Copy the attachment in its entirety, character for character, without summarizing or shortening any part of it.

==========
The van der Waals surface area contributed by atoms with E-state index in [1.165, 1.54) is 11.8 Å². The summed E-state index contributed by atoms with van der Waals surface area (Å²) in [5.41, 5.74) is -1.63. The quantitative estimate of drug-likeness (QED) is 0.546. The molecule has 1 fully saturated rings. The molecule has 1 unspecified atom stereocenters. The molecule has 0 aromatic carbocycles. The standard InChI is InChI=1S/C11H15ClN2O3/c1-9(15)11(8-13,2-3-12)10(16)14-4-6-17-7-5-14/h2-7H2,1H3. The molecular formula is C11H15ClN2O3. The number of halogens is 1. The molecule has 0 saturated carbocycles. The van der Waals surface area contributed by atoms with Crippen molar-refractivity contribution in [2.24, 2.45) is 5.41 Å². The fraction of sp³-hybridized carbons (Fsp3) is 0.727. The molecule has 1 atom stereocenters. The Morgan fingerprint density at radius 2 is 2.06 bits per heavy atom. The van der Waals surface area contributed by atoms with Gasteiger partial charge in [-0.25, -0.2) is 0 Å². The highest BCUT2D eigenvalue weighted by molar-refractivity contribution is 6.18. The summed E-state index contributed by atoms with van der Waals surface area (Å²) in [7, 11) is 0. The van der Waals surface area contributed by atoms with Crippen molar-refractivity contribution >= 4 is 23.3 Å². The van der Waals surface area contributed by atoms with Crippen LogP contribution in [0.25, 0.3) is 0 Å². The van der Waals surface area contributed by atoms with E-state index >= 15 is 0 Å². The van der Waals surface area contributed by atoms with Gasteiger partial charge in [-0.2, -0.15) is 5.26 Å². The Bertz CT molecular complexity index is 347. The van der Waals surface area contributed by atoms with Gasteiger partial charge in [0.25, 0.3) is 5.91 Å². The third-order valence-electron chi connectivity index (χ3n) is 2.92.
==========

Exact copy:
The van der Waals surface area contributed by atoms with E-state index in [1.165, 1.54) is 11.8 Å². The summed E-state index contributed by atoms with van der Waals surface area (Å²) in [5.41, 5.74) is -1.63. The quantitative estimate of drug-likeness (QED) is 0.546. The molecule has 1 fully saturated rings. The molecule has 1 unspecified atom stereocenters. The molecule has 0 aromatic carbocycles. The standard InChI is InChI=1S/C11H15ClN2O3/c1-9(15)11(8-13,2-3-12)10(16)14-4-6-17-7-5-14/h2-7H2,1H3. The molecular formula is C11H15ClN2O3. The number of halogens is 1. The molecule has 0 saturated carbocycles. The van der Waals surface area contributed by atoms with Crippen molar-refractivity contribution in [2.24, 2.45) is 5.41 Å². The fraction of sp³-hybridized carbons (Fsp3) is 0.727. The molecule has 1 atom stereocenters. The Morgan fingerprint density at radius 2 is 2.06 bits per heavy atom. The van der Waals surface area contributed by atoms with Gasteiger partial charge in [-0.25, -0.2) is 0 Å². The highest BCUT2D eigenvalue weighted by molar-refractivity contribution is 6.18. The summed E-state index contributed by atoms with van der Waals surface area (Å²) in [7, 11) is 0. The van der Waals surface area contributed by atoms with Crippen molar-refractivity contribution >= 4 is 23.3 Å². The van der Waals surface area contributed by atoms with Crippen LogP contribution in [0.25, 0.3) is 0 Å². The van der Waals surface area contributed by atoms with E-state index >= 15 is 0 Å². The van der Waals surface area contributed by atoms with Gasteiger partial charge in [-0.2, -0.15) is 5.26 Å². The Bertz CT molecular complexity index is 347. The van der Waals surface area contributed by atoms with Gasteiger partial charge in [0.25, 0.3) is 5.91 Å². The third-order valence-electron chi connectivity index (χ3n) is 2.92.